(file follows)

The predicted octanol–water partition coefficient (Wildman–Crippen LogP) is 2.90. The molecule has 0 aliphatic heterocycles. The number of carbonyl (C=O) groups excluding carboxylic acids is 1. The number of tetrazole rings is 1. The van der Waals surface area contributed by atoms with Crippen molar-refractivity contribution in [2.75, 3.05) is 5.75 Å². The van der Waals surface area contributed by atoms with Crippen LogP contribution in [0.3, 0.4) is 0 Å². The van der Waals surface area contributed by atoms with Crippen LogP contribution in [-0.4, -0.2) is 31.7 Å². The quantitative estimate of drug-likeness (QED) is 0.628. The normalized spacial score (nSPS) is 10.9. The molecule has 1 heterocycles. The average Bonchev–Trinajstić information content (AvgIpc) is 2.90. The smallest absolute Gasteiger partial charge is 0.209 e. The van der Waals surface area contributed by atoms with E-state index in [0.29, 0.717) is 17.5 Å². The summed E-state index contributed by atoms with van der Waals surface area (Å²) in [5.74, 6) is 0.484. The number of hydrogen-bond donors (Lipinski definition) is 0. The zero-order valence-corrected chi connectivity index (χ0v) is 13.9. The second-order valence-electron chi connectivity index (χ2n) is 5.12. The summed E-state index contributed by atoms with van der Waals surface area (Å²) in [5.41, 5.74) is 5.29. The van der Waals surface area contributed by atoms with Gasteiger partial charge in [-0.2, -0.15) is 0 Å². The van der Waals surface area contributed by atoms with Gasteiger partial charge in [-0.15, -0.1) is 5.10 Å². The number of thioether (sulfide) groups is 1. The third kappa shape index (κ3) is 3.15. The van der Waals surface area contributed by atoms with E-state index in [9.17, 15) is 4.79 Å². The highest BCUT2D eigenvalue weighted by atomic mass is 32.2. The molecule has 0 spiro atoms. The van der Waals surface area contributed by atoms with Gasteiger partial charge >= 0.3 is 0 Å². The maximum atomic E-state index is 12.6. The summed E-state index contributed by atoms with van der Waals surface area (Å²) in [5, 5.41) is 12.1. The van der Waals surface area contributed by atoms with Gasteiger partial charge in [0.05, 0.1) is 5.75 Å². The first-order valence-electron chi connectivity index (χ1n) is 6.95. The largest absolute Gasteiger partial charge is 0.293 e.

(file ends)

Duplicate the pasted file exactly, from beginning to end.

The predicted octanol–water partition coefficient (Wildman–Crippen LogP) is 2.90. The molecule has 0 aliphatic heterocycles. The number of carbonyl (C=O) groups excluding carboxylic acids is 1. The number of tetrazole rings is 1. The van der Waals surface area contributed by atoms with Crippen molar-refractivity contribution in [2.75, 3.05) is 5.75 Å². The van der Waals surface area contributed by atoms with Crippen LogP contribution in [0.3, 0.4) is 0 Å². The van der Waals surface area contributed by atoms with Crippen LogP contribution in [-0.4, -0.2) is 31.7 Å². The quantitative estimate of drug-likeness (QED) is 0.628. The normalized spacial score (nSPS) is 10.9. The molecule has 1 heterocycles. The average Bonchev–Trinajstić information content (AvgIpc) is 2.90. The smallest absolute Gasteiger partial charge is 0.209 e. The van der Waals surface area contributed by atoms with E-state index in [0.29, 0.717) is 17.5 Å². The summed E-state index contributed by atoms with van der Waals surface area (Å²) in [5.74, 6) is 0.484. The number of hydrogen-bond donors (Lipinski definition) is 0. The zero-order valence-corrected chi connectivity index (χ0v) is 13.9. The second-order valence-electron chi connectivity index (χ2n) is 5.12. The summed E-state index contributed by atoms with van der Waals surface area (Å²) in [5.41, 5.74) is 5.29. The van der Waals surface area contributed by atoms with Gasteiger partial charge in [-0.2, -0.15) is 0 Å². The van der Waals surface area contributed by atoms with Gasteiger partial charge in [-0.15, -0.1) is 5.10 Å². The number of thioether (sulfide) groups is 1. The third kappa shape index (κ3) is 3.15. The van der Waals surface area contributed by atoms with E-state index in [9.17, 15) is 4.79 Å². The highest BCUT2D eigenvalue weighted by atomic mass is 32.2. The molecule has 0 spiro atoms. The van der Waals surface area contributed by atoms with Gasteiger partial charge >= 0.3 is 0 Å². The maximum atomic E-state index is 12.6. The summed E-state index contributed by atoms with van der Waals surface area (Å²) in [5, 5.41) is 12.1. The van der Waals surface area contributed by atoms with Gasteiger partial charge in [0.05, 0.1) is 5.75 Å². The first-order valence-electron chi connectivity index (χ1n) is 6.95. The largest absolute Gasteiger partial charge is 0.293 e.